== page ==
Specific examples of other resins usable as the thermoplastic resin (III) include a block copolymer of a conjugated diene monomer and a vinyl aromatic monomer; a polymer of the above-mentioned vinyl aromatic monomer; a copolymer of the above-mentioned vinyl aromatic monomer with at least one vinyl monomer (other than the vinyl aromatic monomer), such as ethylene, propylene, butylene, vinyl chloride, vinylidene chloride, vinyl acetate, acrylic acid and an ester thereof (e.g., methyl acrylate), methacrylic acid and an ester thereof (e.g., methyl methacrylate), acrylonitrile and methacrylonitrile; a rubber-modified styrene resin (HIPS); an acrylonitrile/butadiene/styrene copolymer resin (ABS); a methacrylic ester/butadiene/styrene copolymer resin (MBS); a polyacrylate resin; a polymer of acrylonitrile and/or methacrylonitrile; a nitrile resin which is a copolymer of an (meth)acrylonitrile with a comonomer copolymerizable with the (meth)acrylonitrile, which has a (meth)acrylonitrile content of 50% by weight or more; polyamide resins, such as nylon-46, nylon-6, nylon-66, nylon-610, nylon-11, nylon-12 and nylon-6/nylon-12 copolymer; a polyester resin; a thermoplastic polyurethane resin; carbonate polymers, such as poly-4,4′-dioxydiphenyl-2,2′-propane carbonate; thermoplastic polysulfones, such as a polyether sulfone and a polyallylsulfone; a polyoxymethylene resin; polyphenylene ether resins, such as poly(2,6-dimethyl-1,4-phenylene) ether; and polyphenylene sulfide resins, such as polyphenylene sulfide and poly-4,4′-diphenylene sulfide. The number average molecular weight of the above-mentioned thermoplastic resin is generally 1,000 or more, preferably in the range of from 5,000 to 5,000,000, more preferably in the range of from 10,000 to 1,000,000.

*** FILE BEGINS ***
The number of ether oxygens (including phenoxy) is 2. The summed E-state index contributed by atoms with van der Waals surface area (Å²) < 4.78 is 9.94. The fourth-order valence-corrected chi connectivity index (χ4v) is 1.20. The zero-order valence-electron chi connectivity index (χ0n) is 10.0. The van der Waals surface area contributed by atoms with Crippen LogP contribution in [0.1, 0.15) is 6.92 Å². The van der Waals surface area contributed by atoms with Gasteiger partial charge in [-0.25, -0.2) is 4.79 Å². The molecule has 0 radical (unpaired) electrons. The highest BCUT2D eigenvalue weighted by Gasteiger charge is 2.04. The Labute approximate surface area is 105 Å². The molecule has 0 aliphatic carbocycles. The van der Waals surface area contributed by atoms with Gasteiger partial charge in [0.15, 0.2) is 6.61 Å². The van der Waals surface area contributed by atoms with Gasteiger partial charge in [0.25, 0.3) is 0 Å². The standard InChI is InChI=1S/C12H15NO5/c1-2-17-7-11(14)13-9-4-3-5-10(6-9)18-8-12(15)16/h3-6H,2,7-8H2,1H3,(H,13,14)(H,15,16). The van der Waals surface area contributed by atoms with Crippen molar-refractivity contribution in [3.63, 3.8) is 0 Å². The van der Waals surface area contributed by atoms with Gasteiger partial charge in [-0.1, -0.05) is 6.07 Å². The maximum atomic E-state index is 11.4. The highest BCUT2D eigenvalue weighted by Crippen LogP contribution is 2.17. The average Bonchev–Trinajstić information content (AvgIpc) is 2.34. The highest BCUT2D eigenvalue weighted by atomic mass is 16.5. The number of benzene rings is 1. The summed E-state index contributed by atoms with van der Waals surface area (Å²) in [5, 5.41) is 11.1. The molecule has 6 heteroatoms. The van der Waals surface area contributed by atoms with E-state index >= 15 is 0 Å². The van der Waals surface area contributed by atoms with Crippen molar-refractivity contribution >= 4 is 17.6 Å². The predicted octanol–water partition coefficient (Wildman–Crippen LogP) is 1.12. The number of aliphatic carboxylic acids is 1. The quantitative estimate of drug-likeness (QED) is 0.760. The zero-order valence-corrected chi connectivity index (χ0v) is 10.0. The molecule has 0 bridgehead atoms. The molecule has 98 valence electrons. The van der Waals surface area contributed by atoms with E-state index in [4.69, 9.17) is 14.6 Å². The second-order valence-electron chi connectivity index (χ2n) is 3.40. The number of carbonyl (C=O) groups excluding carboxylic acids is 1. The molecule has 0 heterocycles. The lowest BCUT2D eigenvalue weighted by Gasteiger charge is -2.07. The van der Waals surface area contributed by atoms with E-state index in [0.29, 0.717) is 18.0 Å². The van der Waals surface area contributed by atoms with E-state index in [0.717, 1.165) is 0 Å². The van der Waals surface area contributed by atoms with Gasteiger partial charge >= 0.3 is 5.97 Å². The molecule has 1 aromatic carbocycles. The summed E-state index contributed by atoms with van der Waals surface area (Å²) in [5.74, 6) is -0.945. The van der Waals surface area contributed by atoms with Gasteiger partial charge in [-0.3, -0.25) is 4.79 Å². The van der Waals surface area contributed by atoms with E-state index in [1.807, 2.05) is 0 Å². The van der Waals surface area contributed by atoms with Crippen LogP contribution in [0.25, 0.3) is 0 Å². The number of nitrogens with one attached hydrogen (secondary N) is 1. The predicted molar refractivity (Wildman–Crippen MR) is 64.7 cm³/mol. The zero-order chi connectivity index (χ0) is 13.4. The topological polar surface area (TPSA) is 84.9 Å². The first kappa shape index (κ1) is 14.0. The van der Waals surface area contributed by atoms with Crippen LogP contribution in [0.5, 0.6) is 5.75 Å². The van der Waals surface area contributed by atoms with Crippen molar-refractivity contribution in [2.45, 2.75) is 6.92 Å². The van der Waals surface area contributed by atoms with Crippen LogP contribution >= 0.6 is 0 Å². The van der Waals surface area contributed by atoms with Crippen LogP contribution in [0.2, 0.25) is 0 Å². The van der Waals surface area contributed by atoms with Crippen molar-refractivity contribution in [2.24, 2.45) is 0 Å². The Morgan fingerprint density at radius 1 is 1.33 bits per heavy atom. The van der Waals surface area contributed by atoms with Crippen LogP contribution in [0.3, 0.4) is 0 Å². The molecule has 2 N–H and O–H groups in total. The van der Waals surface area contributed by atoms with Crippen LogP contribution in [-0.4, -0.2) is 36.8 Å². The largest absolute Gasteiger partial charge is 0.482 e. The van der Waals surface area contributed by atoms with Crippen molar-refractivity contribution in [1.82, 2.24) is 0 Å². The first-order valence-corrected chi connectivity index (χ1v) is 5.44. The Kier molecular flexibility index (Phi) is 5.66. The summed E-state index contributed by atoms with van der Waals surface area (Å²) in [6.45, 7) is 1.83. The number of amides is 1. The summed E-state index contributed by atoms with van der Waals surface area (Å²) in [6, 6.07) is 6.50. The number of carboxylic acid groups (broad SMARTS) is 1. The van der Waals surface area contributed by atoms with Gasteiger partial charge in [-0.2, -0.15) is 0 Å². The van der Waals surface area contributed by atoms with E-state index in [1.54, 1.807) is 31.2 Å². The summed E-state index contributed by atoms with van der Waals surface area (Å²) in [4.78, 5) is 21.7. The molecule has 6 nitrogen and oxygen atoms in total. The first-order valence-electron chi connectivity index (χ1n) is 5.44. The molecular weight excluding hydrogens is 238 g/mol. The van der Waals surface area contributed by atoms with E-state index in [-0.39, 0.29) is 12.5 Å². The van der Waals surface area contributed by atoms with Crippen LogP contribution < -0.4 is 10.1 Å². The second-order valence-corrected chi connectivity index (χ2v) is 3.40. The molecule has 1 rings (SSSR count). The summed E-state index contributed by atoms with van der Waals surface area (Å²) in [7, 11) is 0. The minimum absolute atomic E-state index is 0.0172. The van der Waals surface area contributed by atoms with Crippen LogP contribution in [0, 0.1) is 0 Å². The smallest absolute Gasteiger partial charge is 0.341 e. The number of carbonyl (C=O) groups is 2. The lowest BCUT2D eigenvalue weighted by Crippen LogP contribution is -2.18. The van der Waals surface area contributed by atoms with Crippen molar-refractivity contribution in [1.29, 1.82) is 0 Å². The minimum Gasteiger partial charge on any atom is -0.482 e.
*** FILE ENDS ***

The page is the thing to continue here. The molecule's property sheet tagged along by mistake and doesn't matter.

In the hydrogenated copolymer-containing laminate of the present invention, it is preferred that the hydrogenated copolymer composition layer is composed of the hydrogenated copolymer (I), the rubbery polymer (II) and the thermoplastic resin (III). The hydrogenated copolymer composition layer contains 10 to 90 parts by weight, preferably 15 to 85 parts by weight, more preferably 20 to 80 parts by weight of the hydrogenated copolymer (I), and 90 to 10 parts by weight, preferably 85 to 15 parts by weight, more preferably 80 to 20 parts by weight of the rubbery polymer (II), wherein the total of the hydrogenated copolymer (I) and the rubbery polymer (II) is 100 parts by weight. When the thermoplastic resin (III) is used in the present invention, the amount of the thermoplastic resin (III) is 5 to 150 parts by weight, preferably 10 to 100 parts by weight, more preferably 10 to 80 parts by weight, relative to 100 parts by weight of the total of the hydrogenated copolymer (I) and the rubbery polymer (II). The amount of each component in the hydrogenated copolymer composition layer is important for obtaining a hydrogenated copolymer-containing laminate having the properties aimed at by the present invention. The hydrogenated copolymer composition layer having the above-mentioned formulation exhibits good roll bank property during calendar molding and, therefore, has excellent calendar-moldability. Herein, the term “roll bank property” is defined as a property of the resin to be banked (accumulated) between the rolls during calendar molding, and excellent roll bank property results in suppression of the variation in the thickness of the obtained sheets.

In the present invention, a filler and/or a flame retardant can be used for improving the hardness and rigidity of the hydrogenated copolymer composition layer or imparting flame retardancy to the hydrogenated copolymer composition layer. With respect to the filler and the flame retardant, there is no particular limitation, and any fillers and flame retardants which are conventionally used in thermoplastic resins or rubbery polymers can be used.